Loury offers an idea, “I don’t think these events we’re observing are even properly classified as racial events. I think the unreflective imputation of racial animus to people who happen to be in one group or another and find themselves in conflict is a deep problem for our society”
What exactly is the “race problem” we’re addressing? Foster notes, “the reality is that there are particular behaviors, perhaps particular pathologies, that we want to address and those behaviors and pathologies exist in all manor of groups…perhaps we concede too much when we only have the conversations in terms of these disparities, the fact that blacks are over-represented in certain categories.”
Wood Jr. considers that we may be discussing two different issues at once, “it really is a cluster of systemic forces interacting with our culture in a way that has pinned us into self-destructive behavior and the most anyone can say about this is, ‘well this is just systemic white supremacy’ or, on the other hand, ‘this is just black people not living up to what they should be doing for themselves.’” Tying these ideas together, we are talking about negative things which disproportionately impact black people and negative behaviors black people engage in disproportionately. As Foster suggests, this disparity framework might be counter-productive.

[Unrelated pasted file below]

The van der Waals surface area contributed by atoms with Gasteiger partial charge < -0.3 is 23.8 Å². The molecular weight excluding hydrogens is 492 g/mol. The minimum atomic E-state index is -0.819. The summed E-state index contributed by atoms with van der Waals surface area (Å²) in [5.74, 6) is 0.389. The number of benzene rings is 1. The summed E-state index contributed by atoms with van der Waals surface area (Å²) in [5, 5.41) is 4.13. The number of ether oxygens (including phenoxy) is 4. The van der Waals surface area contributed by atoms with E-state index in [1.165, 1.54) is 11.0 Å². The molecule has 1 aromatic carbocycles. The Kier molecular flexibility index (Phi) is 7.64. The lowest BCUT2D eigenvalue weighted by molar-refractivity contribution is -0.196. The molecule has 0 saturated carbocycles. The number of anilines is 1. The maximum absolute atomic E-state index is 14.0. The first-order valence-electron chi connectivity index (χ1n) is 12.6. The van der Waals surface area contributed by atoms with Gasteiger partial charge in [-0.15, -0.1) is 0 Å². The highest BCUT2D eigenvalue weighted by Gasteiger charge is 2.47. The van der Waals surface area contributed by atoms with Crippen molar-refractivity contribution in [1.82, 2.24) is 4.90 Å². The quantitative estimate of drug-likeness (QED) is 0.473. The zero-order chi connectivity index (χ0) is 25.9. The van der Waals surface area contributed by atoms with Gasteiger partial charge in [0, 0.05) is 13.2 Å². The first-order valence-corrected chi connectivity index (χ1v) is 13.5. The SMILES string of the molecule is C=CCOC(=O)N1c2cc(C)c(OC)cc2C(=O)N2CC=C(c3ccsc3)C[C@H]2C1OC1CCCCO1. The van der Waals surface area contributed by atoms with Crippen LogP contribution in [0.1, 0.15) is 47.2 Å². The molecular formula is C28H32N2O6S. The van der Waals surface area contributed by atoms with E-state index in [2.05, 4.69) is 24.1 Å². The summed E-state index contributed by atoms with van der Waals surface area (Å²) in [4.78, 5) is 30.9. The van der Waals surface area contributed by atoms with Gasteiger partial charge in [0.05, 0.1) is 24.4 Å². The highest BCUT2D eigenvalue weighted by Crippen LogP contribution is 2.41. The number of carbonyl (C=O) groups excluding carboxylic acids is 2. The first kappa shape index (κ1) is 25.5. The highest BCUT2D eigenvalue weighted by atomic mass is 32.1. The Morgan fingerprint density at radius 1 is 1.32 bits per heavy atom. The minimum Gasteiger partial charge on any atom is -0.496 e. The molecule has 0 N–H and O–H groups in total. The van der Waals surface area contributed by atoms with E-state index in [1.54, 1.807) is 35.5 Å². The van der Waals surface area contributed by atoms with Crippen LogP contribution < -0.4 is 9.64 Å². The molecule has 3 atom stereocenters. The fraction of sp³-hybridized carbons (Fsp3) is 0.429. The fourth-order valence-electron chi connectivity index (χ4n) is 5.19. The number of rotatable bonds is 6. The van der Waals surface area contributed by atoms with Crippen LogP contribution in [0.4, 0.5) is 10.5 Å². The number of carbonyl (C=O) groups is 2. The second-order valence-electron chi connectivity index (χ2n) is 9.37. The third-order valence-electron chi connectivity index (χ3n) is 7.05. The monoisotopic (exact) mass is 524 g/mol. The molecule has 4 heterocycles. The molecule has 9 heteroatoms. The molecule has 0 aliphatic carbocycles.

In a sense, a focus on disparity is a focus on a symbolic problem. It’s an observation that feigns explanation, and the explanation is usually racecraft; this disparity is created because of race. Thus, the solution is to fix the disparity, not the underlying dilemma. So the issue, for example, with maternal mortality that must be solved becomes the higher possibility that a black woman might die due to childbirth, not that the rate of maternal deaths continues to rise in the US unlike the rest of the developed world. The problem is not one that can be resolved, you can’t fix a racial disparity by focusing on the racial disparity.
The underlying ‘race problem’ we’re attempting to resolve may be cast as the negative impacts of the ways in which black culture interacts with and is informed by material conditions. This would obviously only be a facet of the underlying problem. One of the consequences of racializing a discourse not dependent on race is that it removes context to focus on a group in a vacuum rather than considering how the same forces may impact different groups.
For instance, McWhorter asks what about black culture leads to the annual orgy of summer violence in black urban communities. No one ever asks what about white culture has led to the epidemic of opioid deaths lowering the life expectancy for the country as a whole. The closest the panel comes is when Williams points to the growing rate of white out of wedlock childbirths and Loury reminds that, “white people are in terrible shape in America right now.” Rather than just look at black Americans, a better idea may be to weigh the positive and negative responses to the same conditions from cultural groups across different geographical areas.